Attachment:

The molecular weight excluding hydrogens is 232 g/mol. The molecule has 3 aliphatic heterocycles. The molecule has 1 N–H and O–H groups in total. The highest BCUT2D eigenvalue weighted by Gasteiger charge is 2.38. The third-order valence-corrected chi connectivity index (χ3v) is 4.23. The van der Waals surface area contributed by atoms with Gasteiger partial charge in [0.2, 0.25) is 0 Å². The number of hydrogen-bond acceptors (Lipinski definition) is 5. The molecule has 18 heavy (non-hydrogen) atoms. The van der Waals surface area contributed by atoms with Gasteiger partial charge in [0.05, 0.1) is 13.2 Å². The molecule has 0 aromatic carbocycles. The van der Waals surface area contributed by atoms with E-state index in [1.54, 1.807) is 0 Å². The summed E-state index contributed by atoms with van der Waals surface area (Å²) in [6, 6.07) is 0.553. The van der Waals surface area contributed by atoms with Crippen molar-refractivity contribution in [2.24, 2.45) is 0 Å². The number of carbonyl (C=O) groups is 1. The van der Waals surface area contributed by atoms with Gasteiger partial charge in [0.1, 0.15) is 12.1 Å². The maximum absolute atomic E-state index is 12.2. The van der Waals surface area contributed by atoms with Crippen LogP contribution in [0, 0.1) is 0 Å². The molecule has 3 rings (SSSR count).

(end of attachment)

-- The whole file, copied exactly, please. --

The molecular weight excluding hydrogens is 232 g/mol. The molecule has 3 aliphatic heterocycles. The molecule has 1 N–H and O–H groups in total. The highest BCUT2D eigenvalue weighted by Gasteiger charge is 2.38. The third-order valence-corrected chi connectivity index (χ3v) is 4.23. The van der Waals surface area contributed by atoms with Gasteiger partial charge in [0.2, 0.25) is 0 Å². The number of hydrogen-bond acceptors (Lipinski definition) is 5. The molecule has 18 heavy (non-hydrogen) atoms. The van der Waals surface area contributed by atoms with Gasteiger partial charge in [0.05, 0.1) is 13.2 Å². The molecule has 0 aromatic carbocycles. The van der Waals surface area contributed by atoms with E-state index in [1.54, 1.807) is 0 Å². The summed E-state index contributed by atoms with van der Waals surface area (Å²) in [6, 6.07) is 0.553. The van der Waals surface area contributed by atoms with Crippen molar-refractivity contribution in [2.24, 2.45) is 0 Å². The number of carbonyl (C=O) groups is 1. The van der Waals surface area contributed by atoms with Gasteiger partial charge in [0.1, 0.15) is 12.1 Å². The maximum absolute atomic E-state index is 12.2. The van der Waals surface area contributed by atoms with Crippen LogP contribution in [0, 0.1) is 0 Å². The molecule has 3 rings (SSSR count).